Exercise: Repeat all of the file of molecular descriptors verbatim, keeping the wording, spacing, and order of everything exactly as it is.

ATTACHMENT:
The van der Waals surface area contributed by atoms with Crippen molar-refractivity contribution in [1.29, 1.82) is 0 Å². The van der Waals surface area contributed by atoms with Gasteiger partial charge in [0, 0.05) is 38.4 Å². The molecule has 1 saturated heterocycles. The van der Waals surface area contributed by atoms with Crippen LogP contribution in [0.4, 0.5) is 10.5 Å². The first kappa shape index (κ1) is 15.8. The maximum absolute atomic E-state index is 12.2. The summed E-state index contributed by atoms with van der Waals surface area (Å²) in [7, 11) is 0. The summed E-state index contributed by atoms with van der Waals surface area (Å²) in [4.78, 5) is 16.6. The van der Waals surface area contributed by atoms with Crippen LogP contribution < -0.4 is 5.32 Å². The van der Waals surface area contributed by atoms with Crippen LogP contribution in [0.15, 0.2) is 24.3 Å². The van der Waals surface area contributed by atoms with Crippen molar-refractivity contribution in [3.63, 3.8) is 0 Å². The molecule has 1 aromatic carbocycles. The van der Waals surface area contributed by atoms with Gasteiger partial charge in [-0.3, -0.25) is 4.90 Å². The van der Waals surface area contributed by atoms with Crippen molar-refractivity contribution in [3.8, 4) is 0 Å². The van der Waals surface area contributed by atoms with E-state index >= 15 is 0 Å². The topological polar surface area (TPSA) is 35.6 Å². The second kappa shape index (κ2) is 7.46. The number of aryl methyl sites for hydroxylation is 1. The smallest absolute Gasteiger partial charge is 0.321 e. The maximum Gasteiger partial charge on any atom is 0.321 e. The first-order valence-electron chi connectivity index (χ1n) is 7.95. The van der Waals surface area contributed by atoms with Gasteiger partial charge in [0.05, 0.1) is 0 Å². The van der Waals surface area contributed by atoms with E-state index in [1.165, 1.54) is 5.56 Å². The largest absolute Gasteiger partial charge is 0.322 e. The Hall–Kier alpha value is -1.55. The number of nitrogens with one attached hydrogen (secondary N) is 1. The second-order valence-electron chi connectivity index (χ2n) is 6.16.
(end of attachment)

The van der Waals surface area contributed by atoms with Crippen molar-refractivity contribution in [1.29, 1.82) is 0 Å². The van der Waals surface area contributed by atoms with Gasteiger partial charge in [0, 0.05) is 38.4 Å². The molecule has 1 saturated heterocycles. The van der Waals surface area contributed by atoms with Crippen LogP contribution in [0.4, 0.5) is 10.5 Å². The first kappa shape index (κ1) is 15.8. The maximum absolute atomic E-state index is 12.2. The summed E-state index contributed by atoms with van der Waals surface area (Å²) in [7, 11) is 0. The summed E-state index contributed by atoms with van der Waals surface area (Å²) in [4.78, 5) is 16.6. The van der Waals surface area contributed by atoms with Crippen LogP contribution < -0.4 is 5.32 Å². The van der Waals surface area contributed by atoms with Crippen LogP contribution in [0.15, 0.2) is 24.3 Å². The van der Waals surface area contributed by atoms with Crippen molar-refractivity contribution in [3.63, 3.8) is 0 Å². The molecule has 1 aromatic carbocycles. The van der Waals surface area contributed by atoms with Gasteiger partial charge in [-0.3, -0.25) is 4.90 Å². The van der Waals surface area contributed by atoms with Crippen molar-refractivity contribution in [3.8, 4) is 0 Å². The van der Waals surface area contributed by atoms with E-state index >= 15 is 0 Å². The topological polar surface area (TPSA) is 35.6 Å². The second kappa shape index (κ2) is 7.46. The number of aryl methyl sites for hydroxylation is 1. The smallest absolute Gasteiger partial charge is 0.321 e. The maximum Gasteiger partial charge on any atom is 0.321 e. The first-order valence-electron chi connectivity index (χ1n) is 7.95. The van der Waals surface area contributed by atoms with Gasteiger partial charge in [0.05, 0.1) is 0 Å². The van der Waals surface area contributed by atoms with E-state index in [1.165, 1.54) is 5.56 Å². The largest absolute Gasteiger partial charge is 0.322 e. The Hall–Kier alpha value is -1.55. The number of nitrogens with one attached hydrogen (secondary N) is 1. The second-order valence-electron chi connectivity index (χ2n) is 6.16.